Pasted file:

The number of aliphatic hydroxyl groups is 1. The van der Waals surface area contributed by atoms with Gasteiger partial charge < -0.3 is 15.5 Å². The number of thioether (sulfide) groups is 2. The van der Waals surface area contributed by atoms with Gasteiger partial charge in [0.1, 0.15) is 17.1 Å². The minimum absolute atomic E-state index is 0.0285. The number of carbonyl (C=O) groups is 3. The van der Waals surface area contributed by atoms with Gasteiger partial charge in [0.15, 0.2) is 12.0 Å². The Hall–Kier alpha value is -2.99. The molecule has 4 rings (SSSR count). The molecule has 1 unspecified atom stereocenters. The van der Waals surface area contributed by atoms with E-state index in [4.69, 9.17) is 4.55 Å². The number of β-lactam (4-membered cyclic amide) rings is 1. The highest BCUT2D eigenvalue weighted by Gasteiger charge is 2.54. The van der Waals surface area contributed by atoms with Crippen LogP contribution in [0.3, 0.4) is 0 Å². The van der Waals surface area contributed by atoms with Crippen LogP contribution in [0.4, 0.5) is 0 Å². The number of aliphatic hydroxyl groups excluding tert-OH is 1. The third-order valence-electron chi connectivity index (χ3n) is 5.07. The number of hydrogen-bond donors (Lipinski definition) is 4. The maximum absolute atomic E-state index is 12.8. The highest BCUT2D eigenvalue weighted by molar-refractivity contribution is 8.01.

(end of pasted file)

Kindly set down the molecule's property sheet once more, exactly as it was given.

The number of aliphatic hydroxyl groups is 1. The van der Waals surface area contributed by atoms with Gasteiger partial charge < -0.3 is 15.5 Å². The number of thioether (sulfide) groups is 2. The van der Waals surface area contributed by atoms with Gasteiger partial charge in [0.1, 0.15) is 17.1 Å². The minimum absolute atomic E-state index is 0.0285. The number of carbonyl (C=O) groups is 3. The van der Waals surface area contributed by atoms with Gasteiger partial charge in [0.15, 0.2) is 12.0 Å². The Hall–Kier alpha value is -2.99. The molecule has 4 rings (SSSR count). The molecule has 1 unspecified atom stereocenters. The van der Waals surface area contributed by atoms with E-state index in [4.69, 9.17) is 4.55 Å². The number of β-lactam (4-membered cyclic amide) rings is 1. The highest BCUT2D eigenvalue weighted by Gasteiger charge is 2.54. The van der Waals surface area contributed by atoms with Crippen LogP contribution in [0.3, 0.4) is 0 Å². The van der Waals surface area contributed by atoms with Crippen LogP contribution in [0.4, 0.5) is 0 Å². The number of aliphatic hydroxyl groups excluding tert-OH is 1. The third-order valence-electron chi connectivity index (χ3n) is 5.07. The number of hydrogen-bond donors (Lipinski definition) is 4. The maximum absolute atomic E-state index is 12.8. The highest BCUT2D eigenvalue weighted by molar-refractivity contribution is 8.01.